The Quality of Life Index (see was put out in 2005 by the respected British magazine The Economist and they consider:
Healthiness: Life expectancy at birth
Family life: Divorce rate

Community life: High rate of church attendance or trade-union membership
Material well being: GDP per person
Political stability and security: Political stability and security
Climate and geography: Latitude (warmer and colder climates)
Job security: Unemployment rate
Political freedom: Political and civil liberties
Gender equality: Average male and female earnings

Again, the US, Canada, Western Europe, Japan, and Australia get high scores, but, surprisingly, the top country is Ireland. The US comes in 13th, just after Finland and ahead of Canada.

The Happy Planet Index (see is a 2006-2012 effort that "is not a measure of which are the happiest countries in the world: [but rather a]
Measure of the environmental efficiency of supporting well-being in a given country, and of the Subjective life satisfaction, life expectancy at birth, and ecological footprint per capita.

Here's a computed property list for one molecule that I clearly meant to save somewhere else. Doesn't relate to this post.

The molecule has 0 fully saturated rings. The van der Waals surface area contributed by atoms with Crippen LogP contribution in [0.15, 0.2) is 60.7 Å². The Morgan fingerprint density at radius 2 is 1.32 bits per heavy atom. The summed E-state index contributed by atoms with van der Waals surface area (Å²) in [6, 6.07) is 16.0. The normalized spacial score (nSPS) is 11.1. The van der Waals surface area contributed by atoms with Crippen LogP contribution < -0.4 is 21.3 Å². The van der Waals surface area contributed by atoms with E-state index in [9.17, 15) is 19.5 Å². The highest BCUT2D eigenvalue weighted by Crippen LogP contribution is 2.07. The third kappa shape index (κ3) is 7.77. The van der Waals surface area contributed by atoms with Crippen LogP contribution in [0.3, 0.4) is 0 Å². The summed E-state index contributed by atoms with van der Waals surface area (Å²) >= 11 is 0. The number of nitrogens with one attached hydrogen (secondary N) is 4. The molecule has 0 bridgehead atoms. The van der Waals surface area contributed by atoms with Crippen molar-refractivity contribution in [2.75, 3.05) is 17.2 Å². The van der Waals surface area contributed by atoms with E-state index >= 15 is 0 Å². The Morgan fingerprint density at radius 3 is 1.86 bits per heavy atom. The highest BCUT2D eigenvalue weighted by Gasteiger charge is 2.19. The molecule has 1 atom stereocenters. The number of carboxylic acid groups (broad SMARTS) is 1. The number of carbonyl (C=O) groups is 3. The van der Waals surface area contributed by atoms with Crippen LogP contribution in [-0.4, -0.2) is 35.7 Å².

The US comes in at a dismal  #114 in the 2009 rankings, and is in the worst category along with much of Central Africa and Russia. The best three countries in the 2012 ranking are Costa RIca, Vietnam, and Columbia which each have a "Happy Planet Index" that is twice that of the US.


How should Quality of Life impact health care decisions? Government agencies, including the US Centers for Desease Control and Prevention (CDC) and the UK National Institute for Health and Clinical Excellence (NICE) have considered this question for decades, and their decisions are currrently affecting your health care availability, and will do so more and more in the future.